Special Announcement: For those of you in the Boston area, or attending the AWP Conference next week, come to the (free) Burlesque Press AWP Kick-Off Reading on Wednesday, March 6th at 8pm at Crossroads Pub (495 Beacon Street, near the conference hotel). I will be reading, along with some other excellent Burlesque Press contributors.
7 WAYS MUSIC CAN HELP YOUR WRITING
1. Music can set the mood. Trying to write about something beautifully mysterious? Listen to the French group Air, or your own favorite ethereal electronica. Trying to write about something terrifying or angry? Listen to some death metal. Once you’re in the right mood, you’ll be ready to write that moody scene.
2. Lyrics can be the jumping off point for a story. I was always intrigued by the line in Nirvana’s “On a Plain” that says “my mother died every night,” so I wrote a story about a girl whose mother who fakes her own death in a variety of ways. Listen to a song and think about what stories might be hidden in the lyrics. Then write those stories.
3. Music can trigger memories. When I hear the Color Me Badd song “I Swear,” I’m flooded with images and feelings from an awkward eighth grade pool party. Many great stories, both fiction and non, begin with a memory, and music is notorious for helping us remember, whether we want to or not.
4. Music can help you get in touch with your unconscious. Here’s an example: All week I’ve been brainstorming about how to end a story I’m writing, but I haven’t been able to think of anything. Then yesterday I was driving, spacing out and listening to Ke$ha on the radio when all of a sudden, out of nowhere, the perfect way to end the story popped into my brain. I wasn’t thinking consciously about my story (or anything, really, which is usually what happens when you listen to Ke$ha). Since I wasn’t thinking consciously, my more creative, unconscious brain took over the brainstorming and came up with something good.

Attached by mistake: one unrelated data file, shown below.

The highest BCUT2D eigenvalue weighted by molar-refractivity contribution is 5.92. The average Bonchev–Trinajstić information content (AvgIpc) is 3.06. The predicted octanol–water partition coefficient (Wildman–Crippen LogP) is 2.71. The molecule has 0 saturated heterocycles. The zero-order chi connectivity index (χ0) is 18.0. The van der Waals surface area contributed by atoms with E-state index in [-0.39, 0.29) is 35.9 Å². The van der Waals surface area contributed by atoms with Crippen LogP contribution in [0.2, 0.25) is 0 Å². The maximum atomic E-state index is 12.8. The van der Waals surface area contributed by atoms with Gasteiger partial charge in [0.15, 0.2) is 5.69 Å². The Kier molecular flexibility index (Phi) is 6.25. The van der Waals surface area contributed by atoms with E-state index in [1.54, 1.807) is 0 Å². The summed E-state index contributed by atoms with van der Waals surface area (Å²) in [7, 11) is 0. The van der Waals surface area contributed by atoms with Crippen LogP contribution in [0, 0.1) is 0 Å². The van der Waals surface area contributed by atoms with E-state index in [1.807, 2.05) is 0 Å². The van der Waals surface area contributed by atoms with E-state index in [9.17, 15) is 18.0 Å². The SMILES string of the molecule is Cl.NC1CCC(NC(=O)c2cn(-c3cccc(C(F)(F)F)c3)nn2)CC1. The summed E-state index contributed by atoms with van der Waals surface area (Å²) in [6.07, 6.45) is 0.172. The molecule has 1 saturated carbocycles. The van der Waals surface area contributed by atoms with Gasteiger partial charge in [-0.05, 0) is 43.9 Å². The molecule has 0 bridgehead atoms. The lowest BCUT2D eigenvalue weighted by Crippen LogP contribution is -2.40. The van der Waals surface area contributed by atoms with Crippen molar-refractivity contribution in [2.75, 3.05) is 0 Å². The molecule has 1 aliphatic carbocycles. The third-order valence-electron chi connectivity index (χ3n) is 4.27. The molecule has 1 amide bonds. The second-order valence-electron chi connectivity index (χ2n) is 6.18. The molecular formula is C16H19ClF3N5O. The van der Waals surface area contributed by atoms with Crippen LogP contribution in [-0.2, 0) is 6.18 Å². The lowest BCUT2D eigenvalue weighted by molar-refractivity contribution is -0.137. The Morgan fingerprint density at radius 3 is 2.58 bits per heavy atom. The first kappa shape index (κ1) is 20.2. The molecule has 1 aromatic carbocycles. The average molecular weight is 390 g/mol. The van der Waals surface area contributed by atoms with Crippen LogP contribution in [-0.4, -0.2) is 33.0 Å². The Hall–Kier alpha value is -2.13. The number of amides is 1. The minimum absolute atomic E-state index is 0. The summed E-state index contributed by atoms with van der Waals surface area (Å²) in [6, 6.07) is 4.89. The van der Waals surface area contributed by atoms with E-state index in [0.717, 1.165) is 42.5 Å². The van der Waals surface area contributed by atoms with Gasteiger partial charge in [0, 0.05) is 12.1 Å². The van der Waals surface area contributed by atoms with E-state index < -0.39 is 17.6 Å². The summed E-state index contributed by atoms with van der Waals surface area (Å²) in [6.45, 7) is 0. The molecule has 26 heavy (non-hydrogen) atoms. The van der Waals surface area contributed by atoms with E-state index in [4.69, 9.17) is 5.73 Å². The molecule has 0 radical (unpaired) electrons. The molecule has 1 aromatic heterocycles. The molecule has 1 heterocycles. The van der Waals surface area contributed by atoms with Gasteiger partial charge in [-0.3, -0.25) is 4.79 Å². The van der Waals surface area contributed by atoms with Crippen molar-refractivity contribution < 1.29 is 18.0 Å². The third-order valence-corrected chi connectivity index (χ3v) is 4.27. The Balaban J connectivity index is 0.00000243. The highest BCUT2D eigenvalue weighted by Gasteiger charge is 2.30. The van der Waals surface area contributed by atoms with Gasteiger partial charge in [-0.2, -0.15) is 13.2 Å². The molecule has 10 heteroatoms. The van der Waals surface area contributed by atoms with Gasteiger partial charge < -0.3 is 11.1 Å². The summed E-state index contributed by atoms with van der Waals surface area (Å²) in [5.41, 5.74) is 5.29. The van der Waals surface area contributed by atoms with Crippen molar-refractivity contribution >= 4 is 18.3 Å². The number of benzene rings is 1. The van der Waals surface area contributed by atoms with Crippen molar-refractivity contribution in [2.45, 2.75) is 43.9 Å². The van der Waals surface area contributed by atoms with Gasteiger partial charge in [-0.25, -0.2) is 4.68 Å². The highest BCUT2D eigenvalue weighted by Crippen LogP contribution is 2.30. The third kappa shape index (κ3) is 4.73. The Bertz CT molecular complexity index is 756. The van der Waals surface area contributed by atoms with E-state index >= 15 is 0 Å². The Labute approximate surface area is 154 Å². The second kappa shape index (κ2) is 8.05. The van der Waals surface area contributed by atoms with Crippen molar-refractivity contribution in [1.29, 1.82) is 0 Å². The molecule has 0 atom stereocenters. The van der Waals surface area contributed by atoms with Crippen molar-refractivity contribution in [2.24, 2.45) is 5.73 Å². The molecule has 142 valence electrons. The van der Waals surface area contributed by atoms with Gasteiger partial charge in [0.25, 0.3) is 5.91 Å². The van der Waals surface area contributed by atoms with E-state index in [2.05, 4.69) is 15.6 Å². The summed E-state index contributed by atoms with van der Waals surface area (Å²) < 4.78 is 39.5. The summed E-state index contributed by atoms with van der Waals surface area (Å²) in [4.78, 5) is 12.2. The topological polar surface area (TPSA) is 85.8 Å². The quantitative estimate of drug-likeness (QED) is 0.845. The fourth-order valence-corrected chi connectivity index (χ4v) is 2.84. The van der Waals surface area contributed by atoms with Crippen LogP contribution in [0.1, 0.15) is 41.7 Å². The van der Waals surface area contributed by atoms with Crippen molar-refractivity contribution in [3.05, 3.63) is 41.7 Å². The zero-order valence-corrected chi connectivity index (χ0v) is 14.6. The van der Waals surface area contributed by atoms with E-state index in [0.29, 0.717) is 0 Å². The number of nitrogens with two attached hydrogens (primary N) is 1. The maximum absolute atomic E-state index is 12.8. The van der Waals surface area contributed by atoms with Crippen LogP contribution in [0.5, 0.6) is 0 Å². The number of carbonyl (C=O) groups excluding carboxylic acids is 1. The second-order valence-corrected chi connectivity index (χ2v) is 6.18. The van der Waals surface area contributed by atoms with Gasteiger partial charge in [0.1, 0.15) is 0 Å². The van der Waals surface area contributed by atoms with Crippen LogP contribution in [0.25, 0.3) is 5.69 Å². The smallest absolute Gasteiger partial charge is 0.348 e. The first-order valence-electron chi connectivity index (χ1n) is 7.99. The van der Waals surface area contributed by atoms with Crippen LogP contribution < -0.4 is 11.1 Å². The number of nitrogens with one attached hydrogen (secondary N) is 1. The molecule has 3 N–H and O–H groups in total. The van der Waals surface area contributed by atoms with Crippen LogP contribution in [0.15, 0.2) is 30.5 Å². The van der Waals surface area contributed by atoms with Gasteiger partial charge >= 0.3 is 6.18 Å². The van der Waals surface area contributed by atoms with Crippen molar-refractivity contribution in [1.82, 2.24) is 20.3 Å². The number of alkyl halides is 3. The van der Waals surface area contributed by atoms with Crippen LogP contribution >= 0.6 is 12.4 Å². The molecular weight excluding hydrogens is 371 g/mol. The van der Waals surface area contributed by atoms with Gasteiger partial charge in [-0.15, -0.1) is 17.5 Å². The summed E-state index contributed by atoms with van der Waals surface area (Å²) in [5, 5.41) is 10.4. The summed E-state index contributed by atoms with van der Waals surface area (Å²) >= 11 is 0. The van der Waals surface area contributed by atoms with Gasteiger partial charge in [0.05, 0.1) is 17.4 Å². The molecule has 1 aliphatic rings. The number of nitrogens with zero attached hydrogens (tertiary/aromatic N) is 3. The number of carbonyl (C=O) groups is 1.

5. Listening to music is intellectually stimulating. There are a lot of studies concluding that listening (and playing) music is good for your brain. The stronger your brain, the better your writing (and writing stamina) will be.
6. Music gets you moving, and moving makes you creative. It’s no secret that you have more energy on the treadmill when you’re listening to your jams, but there’s also a lot of evidence that we are more creative when we are in motion. Not only does exercise increases blood circulation, bringing more oxygen and nutrients to your brain, but simply being in motion can activate creative hotspots in the brain. I know I’ve come up with a lot of story ideas while at the gym. And I was almost always listening to music at the time.
7. Listening to music can reduce stress and increase positive feelings. Writing is dang hard. It comes with a lot of rejection and self-doubt. So listen to your favorite music to ease your stress and boost your self-esteem. Then get back in front of the laptop for another go.